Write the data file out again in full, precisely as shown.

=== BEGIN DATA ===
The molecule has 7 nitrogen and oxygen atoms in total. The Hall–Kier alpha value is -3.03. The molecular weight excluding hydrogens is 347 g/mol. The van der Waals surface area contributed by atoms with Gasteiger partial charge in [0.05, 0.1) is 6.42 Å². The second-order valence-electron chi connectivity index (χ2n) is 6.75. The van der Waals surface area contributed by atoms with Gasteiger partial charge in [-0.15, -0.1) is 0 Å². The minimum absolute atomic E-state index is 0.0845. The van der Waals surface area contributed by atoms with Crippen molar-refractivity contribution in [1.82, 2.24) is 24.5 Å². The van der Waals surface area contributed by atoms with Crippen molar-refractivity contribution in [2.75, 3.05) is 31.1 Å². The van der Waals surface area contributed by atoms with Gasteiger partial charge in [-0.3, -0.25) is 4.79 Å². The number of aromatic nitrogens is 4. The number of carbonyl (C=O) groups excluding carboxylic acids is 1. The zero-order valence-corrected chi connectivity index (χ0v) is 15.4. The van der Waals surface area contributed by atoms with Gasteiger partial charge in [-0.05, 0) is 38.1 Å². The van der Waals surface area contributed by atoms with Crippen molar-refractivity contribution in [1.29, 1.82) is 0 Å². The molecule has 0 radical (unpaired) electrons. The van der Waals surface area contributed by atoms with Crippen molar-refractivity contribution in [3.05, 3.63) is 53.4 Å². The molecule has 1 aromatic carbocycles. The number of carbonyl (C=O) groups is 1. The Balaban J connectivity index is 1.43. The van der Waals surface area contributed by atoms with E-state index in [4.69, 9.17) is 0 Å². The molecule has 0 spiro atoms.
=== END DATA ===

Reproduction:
The molecule has 7 nitrogen and oxygen atoms in total. The Hall–Kier alpha value is -3.03. The molecular weight excluding hydrogens is 347 g/mol. The van der Waals surface area contributed by atoms with Gasteiger partial charge in [0.05, 0.1) is 6.42 Å². The second-order valence-electron chi connectivity index (χ2n) is 6.75. The van der Waals surface area contributed by atoms with Gasteiger partial charge in [-0.15, -0.1) is 0 Å². The minimum absolute atomic E-state index is 0.0845. The van der Waals surface area contributed by atoms with Crippen molar-refractivity contribution in [1.82, 2.24) is 24.5 Å². The van der Waals surface area contributed by atoms with Crippen molar-refractivity contribution in [2.75, 3.05) is 31.1 Å². The van der Waals surface area contributed by atoms with Gasteiger partial charge in [-0.3, -0.25) is 4.79 Å². The number of aromatic nitrogens is 4. The number of carbonyl (C=O) groups excluding carboxylic acids is 1. The zero-order valence-corrected chi connectivity index (χ0v) is 15.4. The van der Waals surface area contributed by atoms with Gasteiger partial charge in [-0.05, 0) is 38.1 Å². The van der Waals surface area contributed by atoms with Crippen molar-refractivity contribution in [1.29, 1.82) is 0 Å². The molecule has 0 radical (unpaired) electrons. The van der Waals surface area contributed by atoms with Crippen molar-refractivity contribution in [3.05, 3.63) is 53.4 Å². The molecule has 1 aromatic carbocycles. The number of carbonyl (C=O) groups is 1. The Balaban J connectivity index is 1.43. The van der Waals surface area contributed by atoms with E-state index in [4.69, 9.17) is 0 Å². The molecule has 0 spiro atoms.